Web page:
Answering the Call for Authentication: What You Should Know About Implementing STIR/SHAKEN
It seems that every day, there’s another news story (or late-night TV segment) with the latest shocking stats on how bad the problem of robocalling is in the US. Reportedly, 1500+ robocalls are placed every second, 52% of people rate them as “tremendously annoying,” and 62% of people let most calls go to voicemail. Most alarming is that almost 40% of robocalls are reported to be scams.
This is not just happening in the US. The rise of unwanted or nuisance calls is happening around the world. This Global Robocall Radar Report highlighted a 325% growth in spam calls worldwide in 2018, with the US garnering the 6th spot for countries with the biggest spam call problem. In Spain, the UK, Italy, and France, it’s estimated that over 20% of calls are a nuisance or fraudulent call.
What will happen to voice services if it continues at this rate?
This is a big, ugly, complex problem, and there’s no easy fix. For many years behind the scenes, there has been a lot collaboration to stop illegal robocalling on a national and international level among regulators such as the Federal Communications Commission (FCC), the Canadian Radio-television and Telecommunications Commission (CRTC) and The Office of Communications (Ofcom) in the UK and others, as well as service providers, enterprises, technology vendors, and industry groups like PACE. The FCC and CRTC have demanded carriers implement call authentication to stop caller ID spoofing. And now the FCC has proposed that anti-robocall tools be implemented as default for subscribers.
It's clear that consumers are fed up and regulators are serious about putting legislation in place to protect them. Offering protection against robocalls is no longer an option for service providers. Subscribers will definitely have this on their list of must haves for their provider of choice.
Neustar has been working on call authentication for many years by coauthoring STIR standards with the IETF and the SHAKEN framework with ATIS, hosting the ATIS Robocalling Testbed, and developing a portfolio of integrated solutions to help carriers and enterprises build a trusted call environment. Telus, a Tier 1 service provider in Canada, recently completed successful testing of Neustar’s STIR/SHAKEN solution, Certified Caller.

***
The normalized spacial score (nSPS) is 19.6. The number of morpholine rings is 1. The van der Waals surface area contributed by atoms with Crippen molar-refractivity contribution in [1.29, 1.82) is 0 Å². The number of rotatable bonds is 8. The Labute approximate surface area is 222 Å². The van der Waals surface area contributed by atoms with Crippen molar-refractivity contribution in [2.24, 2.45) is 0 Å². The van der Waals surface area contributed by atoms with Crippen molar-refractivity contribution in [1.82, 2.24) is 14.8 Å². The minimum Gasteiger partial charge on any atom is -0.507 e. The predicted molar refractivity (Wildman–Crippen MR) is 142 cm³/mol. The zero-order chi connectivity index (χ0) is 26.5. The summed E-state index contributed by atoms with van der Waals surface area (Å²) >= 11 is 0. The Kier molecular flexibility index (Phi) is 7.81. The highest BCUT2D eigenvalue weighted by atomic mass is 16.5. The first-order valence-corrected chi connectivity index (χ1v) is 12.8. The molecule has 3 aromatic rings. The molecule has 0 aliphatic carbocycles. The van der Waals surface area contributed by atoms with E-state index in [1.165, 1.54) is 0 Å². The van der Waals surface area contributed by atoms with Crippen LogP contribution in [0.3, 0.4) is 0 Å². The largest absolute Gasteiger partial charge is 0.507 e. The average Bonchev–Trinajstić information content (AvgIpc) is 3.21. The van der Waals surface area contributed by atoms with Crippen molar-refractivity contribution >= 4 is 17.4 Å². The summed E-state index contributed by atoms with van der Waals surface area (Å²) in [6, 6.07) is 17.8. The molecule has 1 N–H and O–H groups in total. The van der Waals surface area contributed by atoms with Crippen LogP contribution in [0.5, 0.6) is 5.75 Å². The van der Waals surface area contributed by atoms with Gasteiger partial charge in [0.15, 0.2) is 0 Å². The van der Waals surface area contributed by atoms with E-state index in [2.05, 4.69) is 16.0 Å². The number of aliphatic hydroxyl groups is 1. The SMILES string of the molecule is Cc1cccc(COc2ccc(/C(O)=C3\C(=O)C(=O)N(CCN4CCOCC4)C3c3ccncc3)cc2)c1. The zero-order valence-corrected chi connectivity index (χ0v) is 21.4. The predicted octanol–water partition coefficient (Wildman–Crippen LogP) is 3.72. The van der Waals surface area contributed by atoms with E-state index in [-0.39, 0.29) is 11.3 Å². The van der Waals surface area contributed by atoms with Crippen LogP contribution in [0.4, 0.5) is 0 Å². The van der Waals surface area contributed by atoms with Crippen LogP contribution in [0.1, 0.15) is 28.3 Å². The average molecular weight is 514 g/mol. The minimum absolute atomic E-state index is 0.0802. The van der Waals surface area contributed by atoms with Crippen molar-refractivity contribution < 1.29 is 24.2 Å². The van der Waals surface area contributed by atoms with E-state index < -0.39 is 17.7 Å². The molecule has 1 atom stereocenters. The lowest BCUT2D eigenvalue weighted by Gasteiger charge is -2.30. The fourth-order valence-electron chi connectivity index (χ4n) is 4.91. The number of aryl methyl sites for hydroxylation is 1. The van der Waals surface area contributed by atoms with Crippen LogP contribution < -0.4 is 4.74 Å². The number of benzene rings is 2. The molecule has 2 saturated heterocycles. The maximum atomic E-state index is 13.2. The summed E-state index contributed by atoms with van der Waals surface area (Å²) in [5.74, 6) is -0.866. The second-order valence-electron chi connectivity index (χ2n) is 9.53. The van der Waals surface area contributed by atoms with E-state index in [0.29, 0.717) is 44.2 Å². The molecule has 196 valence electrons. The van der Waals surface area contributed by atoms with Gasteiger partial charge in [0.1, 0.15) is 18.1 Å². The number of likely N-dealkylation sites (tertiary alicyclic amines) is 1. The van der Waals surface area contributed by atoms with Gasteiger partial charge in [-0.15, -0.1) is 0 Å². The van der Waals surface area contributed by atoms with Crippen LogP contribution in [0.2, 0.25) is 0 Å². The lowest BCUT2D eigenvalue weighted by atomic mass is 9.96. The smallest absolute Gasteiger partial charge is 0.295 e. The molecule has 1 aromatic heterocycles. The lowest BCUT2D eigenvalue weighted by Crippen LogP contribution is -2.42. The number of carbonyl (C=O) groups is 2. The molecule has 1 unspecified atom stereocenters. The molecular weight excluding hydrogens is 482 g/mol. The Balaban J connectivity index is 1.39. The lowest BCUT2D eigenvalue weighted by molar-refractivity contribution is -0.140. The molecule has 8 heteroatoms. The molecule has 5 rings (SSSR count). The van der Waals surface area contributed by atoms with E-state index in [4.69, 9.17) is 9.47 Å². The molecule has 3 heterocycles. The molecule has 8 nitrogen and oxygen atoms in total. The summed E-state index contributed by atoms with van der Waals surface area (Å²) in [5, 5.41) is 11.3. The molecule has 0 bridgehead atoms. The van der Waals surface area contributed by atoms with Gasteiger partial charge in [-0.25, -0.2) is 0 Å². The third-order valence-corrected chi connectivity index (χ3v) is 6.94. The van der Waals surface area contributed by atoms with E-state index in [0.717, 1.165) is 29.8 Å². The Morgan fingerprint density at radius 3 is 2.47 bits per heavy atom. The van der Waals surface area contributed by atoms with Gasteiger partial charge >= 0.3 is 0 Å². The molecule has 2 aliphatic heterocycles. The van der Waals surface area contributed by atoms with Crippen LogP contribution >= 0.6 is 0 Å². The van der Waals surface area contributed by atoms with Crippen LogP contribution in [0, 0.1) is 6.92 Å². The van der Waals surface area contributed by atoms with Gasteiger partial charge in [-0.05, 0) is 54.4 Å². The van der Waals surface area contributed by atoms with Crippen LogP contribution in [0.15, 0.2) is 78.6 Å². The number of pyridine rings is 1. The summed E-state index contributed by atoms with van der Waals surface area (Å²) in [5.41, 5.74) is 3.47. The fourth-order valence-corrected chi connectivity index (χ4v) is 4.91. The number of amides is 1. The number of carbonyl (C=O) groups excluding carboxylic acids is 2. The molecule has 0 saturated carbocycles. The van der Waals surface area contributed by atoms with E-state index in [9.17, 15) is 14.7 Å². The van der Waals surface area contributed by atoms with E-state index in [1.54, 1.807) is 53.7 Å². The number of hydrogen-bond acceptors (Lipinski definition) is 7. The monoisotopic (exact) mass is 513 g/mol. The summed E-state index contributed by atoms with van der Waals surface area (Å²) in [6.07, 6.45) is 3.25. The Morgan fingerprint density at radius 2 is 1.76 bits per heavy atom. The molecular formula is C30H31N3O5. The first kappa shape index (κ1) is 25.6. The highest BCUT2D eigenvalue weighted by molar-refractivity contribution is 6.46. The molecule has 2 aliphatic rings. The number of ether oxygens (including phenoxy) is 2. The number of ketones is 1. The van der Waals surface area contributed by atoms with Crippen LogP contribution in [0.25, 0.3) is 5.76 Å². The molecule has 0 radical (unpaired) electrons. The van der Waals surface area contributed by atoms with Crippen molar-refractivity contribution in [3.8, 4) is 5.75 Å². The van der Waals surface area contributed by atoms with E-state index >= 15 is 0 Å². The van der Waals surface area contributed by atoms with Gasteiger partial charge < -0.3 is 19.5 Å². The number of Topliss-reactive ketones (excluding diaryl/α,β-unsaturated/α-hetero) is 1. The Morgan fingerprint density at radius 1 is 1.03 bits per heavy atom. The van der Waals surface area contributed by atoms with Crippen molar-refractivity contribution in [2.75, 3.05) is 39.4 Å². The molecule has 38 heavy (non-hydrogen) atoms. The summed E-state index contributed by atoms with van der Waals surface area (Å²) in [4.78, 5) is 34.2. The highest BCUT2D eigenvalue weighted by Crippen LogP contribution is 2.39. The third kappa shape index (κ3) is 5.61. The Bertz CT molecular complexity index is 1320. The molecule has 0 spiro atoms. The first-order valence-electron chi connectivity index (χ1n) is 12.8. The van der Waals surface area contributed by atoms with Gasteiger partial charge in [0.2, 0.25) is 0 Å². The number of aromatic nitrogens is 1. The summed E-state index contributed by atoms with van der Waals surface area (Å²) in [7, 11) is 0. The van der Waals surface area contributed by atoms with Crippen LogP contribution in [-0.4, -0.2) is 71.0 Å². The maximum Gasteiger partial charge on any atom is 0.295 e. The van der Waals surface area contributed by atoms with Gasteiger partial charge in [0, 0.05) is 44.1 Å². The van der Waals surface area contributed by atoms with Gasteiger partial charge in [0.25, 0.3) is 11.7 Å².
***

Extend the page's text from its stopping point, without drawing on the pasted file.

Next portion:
Recently, we hosted a webinar, Restore Trust in Phone Calls: Meeting the FCC Call to Action with STIR/SHAKEN, to share insights and tips from our experts on implementing call authentication.
Here’s what webinar attendees told us about their current techniques and plans for tackling robocalling:
Which robocall mitigation techniques to date have been MOST EFFECTIVE for your subscribers?
- 46% none
- 25% multiple techniques
- 17% analytics/mobile apps
- 9% anti-robocall services
- 3% customer service settings
Which stage of implementing call authentication (STIR/SHAKEN) are you in?
- 41% have not started
- 31% planning
- 15% no plans
- 11% in progress
- 2% complete/near complete
What is the MOST IMPORTANT driver to your organization for implementing call authentication?
- 42% regulatory compliance
- 33% customer retention/care
- 14% customer growth/experience
- 11% risk & security
These findings are certainly not anything to celebrate at this point. Almost half of all respondents confirmed that the current set of anti-robocall solutions (before STIR/SHAKEN) have not been effective, and more than half have not started implementing or have no plans yet to implement STIR/SHAKEN.
There are a large group of stakeholders involved in the process—and many technical and business challenges to overcome—for the ubiquitous rollout of STIR/SHAKEN to be realized. Yet from our vantage point in the industry, we remain optimistic and see signs that mainstream adoption of STIR/SHAKEN will happen in a short amount of time.
While STIR/SHAKEN is being adopted and rolled out, there is still need for continued vigilance and other tools and techniques to be put in place to help stop illegal robocalls and call scams. There is a lot at stake to protect subscribers and keep voice services a key part of the way we communicate. And around the world, many are following the US’s progress on adoption of STIR/SHAKEN, as they step up initiatives to stop unwanted calls and call scams in their own countries.
Here are some resources on implementing STIR/SHAKEN:
- Webinar replay: Meeting the FCC Call to Action with STIR/SHAKEN
- Q&A : Restoring Trust in Calls
- Solution: Battle Robocalls and Restore Trust in Caller ID
- White paper: Trusted Call Experiences in an Era of Robocalls and Call Scams